Among the projects the money will fund is a revamp of the former Fossway fire station, in Newcastle’s East End, where homes for people with learning disabilities will be built.

The council to get the most cash is South Tyneside, which has been awarded more than £2m to be spent on the fourth phase of a regeneration scheme in Cleadon Park.

Mr Healey said: “Unlike Governments in previous recessions, we have used the power of public investment to ensure that even during the downturn we continued to build the homes this country needs.

“When levels of private house-building plummeted, we stepped in with record levels of funding to get Britain building again.

“So today I can confirm I have given the go-ahead to nearly £500m extra funding for housing associations to build 8,000 new homes. But I want to make the most of every taxpayer’s pound, which is why I am requiring those benefiting from this extra cash to offer local job and apprenticeship opportunities.

“Today’s investment in more affordable housing takes total Government help for housebuilding to £3.3 billion since June.

“As the economy continues its recovery, I am determined that this support continues for the industry, for first-time buyers and for families.”

Of the properties to be built in the region, 106 will be low-cost for people to buy, while 73 will be homes for social rent.

Your Homes Newcastle (YHN) will receive more than £1.6m, of which £1.3m will be spent on the Fossway fire station development.

That will see 17 properties created for people with learning difficulties. As the development is on the site of Hadrian’s Wall, it will incorporate a cobbled section to mark the line it followed.

North Tyneside Council is getting £459,000, while Northumberland County Council will receive more than £1.7m. Durham County Council is set to pocket more than £880,000, while Sunderland City Council is netting £274,000.
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Old March 6th, 2010, 04:40 AM   #19
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Hi All - just found this board via Google search in my ongoing search for photos of the pyramid on Kenton Bar Estate. Did you know there is a blog dedicated to Kenton Bar Estate and it has 6 - yes SIX - pictures of the pyramid? It also has some other photos of the estate and a lot of memories from the authors and comments from others. Worth a look.

http://kentonbar.blogspot.com
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Old April 14th, 2010, 11:39 AM   #20
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Residents get a say on Blakelaw new housing plans
Apr 13 2010 by Amy Hunt, Evening Chronicle


An artists impression of the new homes that will replace the flats.

THESE homes look set to rise from the rubble of an eyesore block of flats as part of plans to ease a shortage of houses.

The deck access flats in Blakelaw were built as part of a vision to recreate the community spirit of the terraced homes they replaced.

But they proved unpopular and 40 years after the flats on stilts were constructed, demolition began.

Now residents around the Newcastle suburb have been asked for their views on the future of the area.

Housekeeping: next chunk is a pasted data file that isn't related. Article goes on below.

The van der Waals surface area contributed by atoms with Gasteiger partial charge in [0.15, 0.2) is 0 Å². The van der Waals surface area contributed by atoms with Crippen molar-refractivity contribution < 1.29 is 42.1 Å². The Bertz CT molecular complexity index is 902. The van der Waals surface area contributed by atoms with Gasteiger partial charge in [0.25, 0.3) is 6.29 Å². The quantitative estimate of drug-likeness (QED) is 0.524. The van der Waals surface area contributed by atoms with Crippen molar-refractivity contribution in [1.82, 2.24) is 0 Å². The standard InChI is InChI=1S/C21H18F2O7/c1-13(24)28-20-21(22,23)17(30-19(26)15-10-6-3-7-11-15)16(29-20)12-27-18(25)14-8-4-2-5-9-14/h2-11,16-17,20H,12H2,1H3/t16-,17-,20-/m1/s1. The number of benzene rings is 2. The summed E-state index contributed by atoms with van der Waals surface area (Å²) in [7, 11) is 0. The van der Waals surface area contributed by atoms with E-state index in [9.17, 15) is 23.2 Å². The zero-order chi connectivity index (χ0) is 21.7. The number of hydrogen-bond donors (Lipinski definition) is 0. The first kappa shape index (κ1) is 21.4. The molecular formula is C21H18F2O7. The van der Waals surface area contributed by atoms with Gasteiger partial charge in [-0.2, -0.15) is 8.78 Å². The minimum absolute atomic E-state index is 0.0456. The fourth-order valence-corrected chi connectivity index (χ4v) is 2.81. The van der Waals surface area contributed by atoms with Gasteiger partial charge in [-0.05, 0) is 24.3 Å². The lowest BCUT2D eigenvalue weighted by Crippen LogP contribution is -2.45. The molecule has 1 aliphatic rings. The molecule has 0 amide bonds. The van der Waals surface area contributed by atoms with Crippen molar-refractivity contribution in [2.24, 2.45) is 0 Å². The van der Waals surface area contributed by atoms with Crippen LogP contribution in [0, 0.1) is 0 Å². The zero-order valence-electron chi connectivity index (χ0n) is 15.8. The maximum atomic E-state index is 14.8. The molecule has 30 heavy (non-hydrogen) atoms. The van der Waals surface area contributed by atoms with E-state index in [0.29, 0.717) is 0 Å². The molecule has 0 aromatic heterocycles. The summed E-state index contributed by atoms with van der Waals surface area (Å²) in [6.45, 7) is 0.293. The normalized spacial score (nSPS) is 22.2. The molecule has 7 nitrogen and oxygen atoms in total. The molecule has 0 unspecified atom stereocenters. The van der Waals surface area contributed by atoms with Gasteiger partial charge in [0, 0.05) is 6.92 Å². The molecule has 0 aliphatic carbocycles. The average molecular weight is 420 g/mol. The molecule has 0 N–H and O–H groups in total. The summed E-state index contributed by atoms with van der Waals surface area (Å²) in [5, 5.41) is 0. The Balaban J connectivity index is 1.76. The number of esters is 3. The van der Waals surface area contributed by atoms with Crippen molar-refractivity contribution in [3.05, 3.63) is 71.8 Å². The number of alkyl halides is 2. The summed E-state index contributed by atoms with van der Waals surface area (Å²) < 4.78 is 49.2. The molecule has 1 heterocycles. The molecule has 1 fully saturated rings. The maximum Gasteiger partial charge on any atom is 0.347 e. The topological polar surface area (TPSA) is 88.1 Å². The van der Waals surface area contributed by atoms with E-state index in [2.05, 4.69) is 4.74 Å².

Your Homes Newcastle (YHN) and developer Keepmoat Homes asked people what they thought should spring up in place of the decked flats, on Moulton Place and Colwyne Place.

Building new homes is part of YHN and Newcastle City Council’s aim to regenerate the city.

Over the last decade hundreds of houses in areas like Scotswood and Walker have been pulled down.

Work is progressing on plans to build 1,800 homes in Scotswood, with the recent announcement of cash for the scheme.

But a report to Newcastle City Council’s quality places scrutiny panel shows the rate of demolition in the city is slowing down.

Over the last year 391 properties, including those at Blakelaw, have been demolished. A further 199 in Newbiggin Hall and Walker are earmarked for demolition as part of plans to regenerate the areas.

Coun Bill Shepherd, executive member for regeneration and housing, said: “We’re clearly on the upward curve in terms of developing new housing. We have gone through the most difficult recession the country’s seen and come through it strongly.

“There is a continued need for affordable housing in the city. We welcome people who want to come and live in Newcastle and they need somewhere attractive to live.”

In the Blakelaw deck access flats there were 140 two-bedroom flats. About 90 family homes are proposed as part of the scheme.

A community fruit garden and courtyards providing outdoor space are also part of the plans.

Ian Prescott, of Keepmoat Homes, said: “This is a scheme that will provide much-needed low-cost homes for local people and at the same time dramatically enhance the appearance of the central part of Blakelaw.

“We were delighted so many people attended the recent consultation event and gave their comments on our sketch proposals. We look forward to meeting them again in May when we hope to show how we have responded to their queries.”

John Lee, chief executive of YHN, said: “Your Homes Newcastle is working in partnership with Keepmoat Homes to provide a high quality residential development that will enhance the local character of the area while creating a safe and inviting community environment in which to live.”

Built in 1969 and designed by the council architect Doug H Cunningham, the deck access flats, standing on stilts above the ground with connecting walkways, were part of a grand plan to create communities. But this never worked and the blocks gradually fell into disrepair.

In 2007 it was estimated the cost of improving the flats to modern homes standards would be £2.3m, whereas demolition would cost £1m, and they were earmarked to be pulled down.

But bosses at Your Homes Newcastle found rehousing the tenants in the blocks to be a slow process due to the lack of other empty council properties in the city. The final resident was re-housed in May last year.